Mississippi showed a decrease of 6,000 residents but some cities showed significant gains as populations shifted.
Mississippi lawmakers will soon face the reality of redrawing district lines after the 2020 Census. The Joint Legislative Redistricting Committee is currently holding hearings across the state to gather input from the public regarding the way this will be done when they return in January 2022, if not before.
The U.S. Census Bureau has steadily rolled out information regarding population and diversity shifts across the country. According to their report, Mississippi lost roughly 6,000 residents from 2010 until 2020. This is a 0.2 percent decrease for the state of nearly 3 million. Mississippi, West Virginia and Illinois were the only three states to lose residents in the 10-year gap.
According to the most recent redistricting data, some of Mississippi’s cities did see growth. Oxford saw the largest percent increase of 6,500 people, a 34.4% increase.
D’Iberville and Flowood followed closely behind with increases of 3,235 at 34.1% and 2,379 at 30.41%, respectively. However, some cities saw a larger increase in general.
Olive Branch grew by 6,227 residents, Brandon by 3,433, Madison by 3,598, Biloxi by 5,395, and Southaven saw an increase of 5,666 residents.
But not every Mississippi municipality saw an increase in population.
Those that saw the highest percent of loss in current population were Tutwiler, with a loss of 1,074 or -30.3% of residents, Shaw, with a lose of 495 or -25.4% of residents, and Centreville, with a loss of 426 or -25.3% of residents.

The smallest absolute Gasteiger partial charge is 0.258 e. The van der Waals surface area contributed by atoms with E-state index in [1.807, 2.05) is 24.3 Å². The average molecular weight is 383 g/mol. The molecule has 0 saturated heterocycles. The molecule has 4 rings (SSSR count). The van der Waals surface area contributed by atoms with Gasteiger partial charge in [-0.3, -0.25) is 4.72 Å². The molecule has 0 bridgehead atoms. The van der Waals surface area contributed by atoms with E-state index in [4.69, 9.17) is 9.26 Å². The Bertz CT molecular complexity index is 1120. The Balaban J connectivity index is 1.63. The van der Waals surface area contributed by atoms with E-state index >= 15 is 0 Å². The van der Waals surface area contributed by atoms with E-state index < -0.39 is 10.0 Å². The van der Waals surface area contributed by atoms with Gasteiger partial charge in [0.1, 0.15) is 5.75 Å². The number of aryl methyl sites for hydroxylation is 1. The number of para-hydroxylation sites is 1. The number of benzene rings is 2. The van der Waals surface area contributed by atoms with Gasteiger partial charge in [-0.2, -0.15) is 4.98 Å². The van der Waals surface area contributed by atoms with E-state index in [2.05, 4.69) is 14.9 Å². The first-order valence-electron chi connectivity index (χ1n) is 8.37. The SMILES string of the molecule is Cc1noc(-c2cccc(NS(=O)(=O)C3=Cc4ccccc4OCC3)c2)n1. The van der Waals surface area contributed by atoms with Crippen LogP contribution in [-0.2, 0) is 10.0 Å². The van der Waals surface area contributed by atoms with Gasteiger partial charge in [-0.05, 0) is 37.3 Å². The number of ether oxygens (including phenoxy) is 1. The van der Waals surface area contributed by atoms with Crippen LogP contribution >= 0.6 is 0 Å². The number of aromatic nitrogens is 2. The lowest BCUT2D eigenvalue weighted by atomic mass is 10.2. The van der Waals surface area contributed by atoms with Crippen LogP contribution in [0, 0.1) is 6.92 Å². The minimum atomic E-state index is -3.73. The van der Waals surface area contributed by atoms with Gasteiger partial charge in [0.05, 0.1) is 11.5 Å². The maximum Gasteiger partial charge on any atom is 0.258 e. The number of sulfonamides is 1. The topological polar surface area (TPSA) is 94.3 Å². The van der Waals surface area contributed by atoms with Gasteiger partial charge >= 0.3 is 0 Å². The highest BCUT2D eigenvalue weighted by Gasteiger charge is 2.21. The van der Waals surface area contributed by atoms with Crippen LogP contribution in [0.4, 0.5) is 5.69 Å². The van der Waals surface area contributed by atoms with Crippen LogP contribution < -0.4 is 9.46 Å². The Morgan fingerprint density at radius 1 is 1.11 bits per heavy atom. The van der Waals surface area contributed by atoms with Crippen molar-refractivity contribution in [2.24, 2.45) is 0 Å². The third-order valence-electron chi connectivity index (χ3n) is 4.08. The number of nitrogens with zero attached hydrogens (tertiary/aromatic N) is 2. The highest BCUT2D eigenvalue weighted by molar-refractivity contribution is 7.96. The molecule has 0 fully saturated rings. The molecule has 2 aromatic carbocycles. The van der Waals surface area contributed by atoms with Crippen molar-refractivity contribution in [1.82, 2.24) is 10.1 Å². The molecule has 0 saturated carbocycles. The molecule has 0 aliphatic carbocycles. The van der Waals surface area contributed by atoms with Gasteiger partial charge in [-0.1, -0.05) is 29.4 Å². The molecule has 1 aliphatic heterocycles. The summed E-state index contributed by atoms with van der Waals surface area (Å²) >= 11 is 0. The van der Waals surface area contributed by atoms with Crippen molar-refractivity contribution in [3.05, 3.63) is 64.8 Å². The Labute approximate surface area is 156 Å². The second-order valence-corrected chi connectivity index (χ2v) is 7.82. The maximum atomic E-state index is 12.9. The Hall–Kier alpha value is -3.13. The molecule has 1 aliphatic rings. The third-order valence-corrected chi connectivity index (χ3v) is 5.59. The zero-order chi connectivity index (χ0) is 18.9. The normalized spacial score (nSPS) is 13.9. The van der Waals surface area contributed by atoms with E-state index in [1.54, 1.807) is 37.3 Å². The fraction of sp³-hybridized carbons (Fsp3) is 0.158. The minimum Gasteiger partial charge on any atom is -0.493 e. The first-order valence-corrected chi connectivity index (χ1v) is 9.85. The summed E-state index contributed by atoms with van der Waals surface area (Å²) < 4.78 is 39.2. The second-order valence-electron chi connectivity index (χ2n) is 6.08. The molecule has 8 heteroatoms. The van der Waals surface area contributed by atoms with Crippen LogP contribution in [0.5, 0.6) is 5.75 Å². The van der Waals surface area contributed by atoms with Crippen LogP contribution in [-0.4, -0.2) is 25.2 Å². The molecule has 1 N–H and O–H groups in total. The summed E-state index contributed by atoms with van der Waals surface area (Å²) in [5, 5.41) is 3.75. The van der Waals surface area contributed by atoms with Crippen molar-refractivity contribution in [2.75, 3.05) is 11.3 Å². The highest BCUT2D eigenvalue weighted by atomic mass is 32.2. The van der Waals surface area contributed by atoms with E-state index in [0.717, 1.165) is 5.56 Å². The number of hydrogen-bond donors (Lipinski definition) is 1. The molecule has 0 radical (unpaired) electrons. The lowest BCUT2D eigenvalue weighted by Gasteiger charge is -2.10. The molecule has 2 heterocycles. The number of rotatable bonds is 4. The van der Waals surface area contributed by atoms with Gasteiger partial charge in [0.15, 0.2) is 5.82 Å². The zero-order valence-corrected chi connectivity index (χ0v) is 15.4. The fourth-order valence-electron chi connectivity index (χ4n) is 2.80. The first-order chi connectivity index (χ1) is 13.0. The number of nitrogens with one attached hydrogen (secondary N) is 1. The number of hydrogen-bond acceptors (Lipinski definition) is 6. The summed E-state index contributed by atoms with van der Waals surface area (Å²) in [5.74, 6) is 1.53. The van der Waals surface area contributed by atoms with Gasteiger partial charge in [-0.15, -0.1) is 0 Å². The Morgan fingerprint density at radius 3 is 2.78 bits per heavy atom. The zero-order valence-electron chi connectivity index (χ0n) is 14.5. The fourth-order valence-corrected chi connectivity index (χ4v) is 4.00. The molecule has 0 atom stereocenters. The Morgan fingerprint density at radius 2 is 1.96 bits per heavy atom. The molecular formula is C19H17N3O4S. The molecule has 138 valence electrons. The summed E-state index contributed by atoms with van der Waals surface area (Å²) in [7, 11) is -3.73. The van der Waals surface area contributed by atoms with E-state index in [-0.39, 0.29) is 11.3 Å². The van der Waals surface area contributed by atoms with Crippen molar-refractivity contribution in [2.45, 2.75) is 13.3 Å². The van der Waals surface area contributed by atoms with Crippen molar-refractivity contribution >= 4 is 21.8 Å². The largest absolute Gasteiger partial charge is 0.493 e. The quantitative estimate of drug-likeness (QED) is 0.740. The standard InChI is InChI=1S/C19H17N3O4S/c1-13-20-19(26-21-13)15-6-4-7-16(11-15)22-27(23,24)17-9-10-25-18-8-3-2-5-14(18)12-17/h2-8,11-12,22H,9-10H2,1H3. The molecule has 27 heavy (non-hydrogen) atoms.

**It was brought to our attention that a large majority of population loss in Tutwiler was due to fewer prisoners being housed at the Tallahatchie County Correctional Facility. Inmates are counted in Tutwiler’s overall population.**
In total, Meridian lost 6,096 residents while Clarksdale lost 3,069 residents and Canton lost 2,241 residents.
According to an analysis by Chism Strategies, population in the Delta area of the state is significantly down and the area is likely to lose at least one House seat in the legislative redistricting process.
Only state Senate District 22 in the Delta increased in population but those gains were all in Madison County. It is important to mention that the lines of district 22 were redrawn by the Legislature in 2020 after a court order.
Population losses were also found in Jackson, which will likely result in the loss of one state House seat. However, the suburbs of Jackson had such gains that they are likely to see an increase in up to two legislative seats. Madison’s House District 73, currently held by Rep. Jill Ford, shows a population of 50% larger than the ideal size.
According to the report, only 9 of the 42 House districts with a majority of African American residents now have populations that are within the 5% legally allowable deviation. A loss of population in North Mississippi could be handled due to creating a district drawing in which they would not lose a seat.
Desoto County’s growth will likely afford them an additional state House seat, as could be the case in the Harrison County area on the Coast.